Students use algebraic thinking to design computer games

Designing online computer games is not easy! It requires the use of algebraic thinking. Algebraic thinking is about generalising arithmetic operations and operating on unknown quantities.  It involves recognising and analysing patterns and developing generalisations about these patterns.

Research shows that students can more easily understand algebra when they have a good knowledge of the general properties of numbers, the relationships among numbers, and the effect that basic operations have on numbers rather than just having a focus on finding an answer.  Many of these concepts are best taught at a young age because misconceptions which develop early on can inhibit a student’s ability to work with symbols and generalisations at a later time.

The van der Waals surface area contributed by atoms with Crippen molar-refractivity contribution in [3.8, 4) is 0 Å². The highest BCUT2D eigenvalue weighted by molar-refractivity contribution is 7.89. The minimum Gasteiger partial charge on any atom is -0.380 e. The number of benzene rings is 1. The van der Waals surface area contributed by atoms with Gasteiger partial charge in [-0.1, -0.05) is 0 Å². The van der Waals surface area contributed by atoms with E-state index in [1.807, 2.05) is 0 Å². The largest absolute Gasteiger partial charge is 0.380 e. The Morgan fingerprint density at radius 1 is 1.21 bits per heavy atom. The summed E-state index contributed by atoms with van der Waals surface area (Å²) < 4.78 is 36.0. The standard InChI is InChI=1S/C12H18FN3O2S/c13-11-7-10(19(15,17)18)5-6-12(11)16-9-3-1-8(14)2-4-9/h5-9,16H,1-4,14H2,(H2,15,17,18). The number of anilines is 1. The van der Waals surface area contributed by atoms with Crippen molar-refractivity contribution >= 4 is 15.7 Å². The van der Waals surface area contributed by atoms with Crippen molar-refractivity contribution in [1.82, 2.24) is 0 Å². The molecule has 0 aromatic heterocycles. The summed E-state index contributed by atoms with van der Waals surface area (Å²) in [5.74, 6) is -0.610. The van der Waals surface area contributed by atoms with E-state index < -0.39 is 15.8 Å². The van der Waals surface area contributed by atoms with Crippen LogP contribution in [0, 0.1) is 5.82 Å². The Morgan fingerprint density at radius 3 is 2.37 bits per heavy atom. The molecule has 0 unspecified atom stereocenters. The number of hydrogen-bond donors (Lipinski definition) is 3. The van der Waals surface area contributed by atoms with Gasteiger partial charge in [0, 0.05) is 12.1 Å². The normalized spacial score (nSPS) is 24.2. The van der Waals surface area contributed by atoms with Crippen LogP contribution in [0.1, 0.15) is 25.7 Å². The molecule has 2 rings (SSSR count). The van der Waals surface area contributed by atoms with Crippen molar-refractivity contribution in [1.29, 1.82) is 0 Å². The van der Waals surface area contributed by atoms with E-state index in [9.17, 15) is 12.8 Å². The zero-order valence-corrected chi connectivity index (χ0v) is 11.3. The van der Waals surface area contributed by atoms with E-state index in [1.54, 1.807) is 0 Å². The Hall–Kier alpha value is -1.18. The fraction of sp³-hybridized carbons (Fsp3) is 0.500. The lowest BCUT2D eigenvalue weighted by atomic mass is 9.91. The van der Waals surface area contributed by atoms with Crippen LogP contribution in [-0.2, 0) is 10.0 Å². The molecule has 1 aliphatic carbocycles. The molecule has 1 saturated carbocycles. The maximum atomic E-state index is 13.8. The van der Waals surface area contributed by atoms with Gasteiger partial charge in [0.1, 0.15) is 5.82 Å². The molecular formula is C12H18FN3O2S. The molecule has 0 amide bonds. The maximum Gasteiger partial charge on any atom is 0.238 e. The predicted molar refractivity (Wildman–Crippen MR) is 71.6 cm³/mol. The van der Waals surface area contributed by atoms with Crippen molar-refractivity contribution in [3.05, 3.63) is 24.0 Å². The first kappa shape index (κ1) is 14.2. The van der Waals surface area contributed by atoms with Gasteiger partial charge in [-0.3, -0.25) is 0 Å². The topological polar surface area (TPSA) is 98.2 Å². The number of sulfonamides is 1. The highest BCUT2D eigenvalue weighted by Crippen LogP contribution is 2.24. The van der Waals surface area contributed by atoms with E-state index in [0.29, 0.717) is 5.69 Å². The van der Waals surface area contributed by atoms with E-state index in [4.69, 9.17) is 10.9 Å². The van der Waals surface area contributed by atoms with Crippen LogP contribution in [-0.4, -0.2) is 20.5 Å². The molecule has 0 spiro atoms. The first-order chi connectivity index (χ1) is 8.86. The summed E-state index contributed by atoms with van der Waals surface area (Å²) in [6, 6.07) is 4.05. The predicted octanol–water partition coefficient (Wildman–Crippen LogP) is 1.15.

The language of arithmetic focuses on answers while the language of algebra focuses on relationships.1

Last term, 3/4E learnt how to use algebraic thinking skills  to design Scratch games for their Kindergarten friends. Today, Nick L showed us his latest game: a 2-player Pong game. Watch the video where Mrs Birleson plays to win!

Nick’s Beebot Scratch Game.

 1 MacGregor, M & Stacey, K. (1999) “A flying start to algebra. Teaching Children Mathematics, 6/2, 78-86.  Retrieved 17 May 2005 from http://staff.edfac.unimelb.edu.au/~Kayecs/publications/1999/MacGregorStacey-AFlying.pdf.

2 Assessment Resource Banks: English, Mathematics and Science http://arb.nzcer.org.nz/supportmaterials/maths/concept_map_algebraic.php

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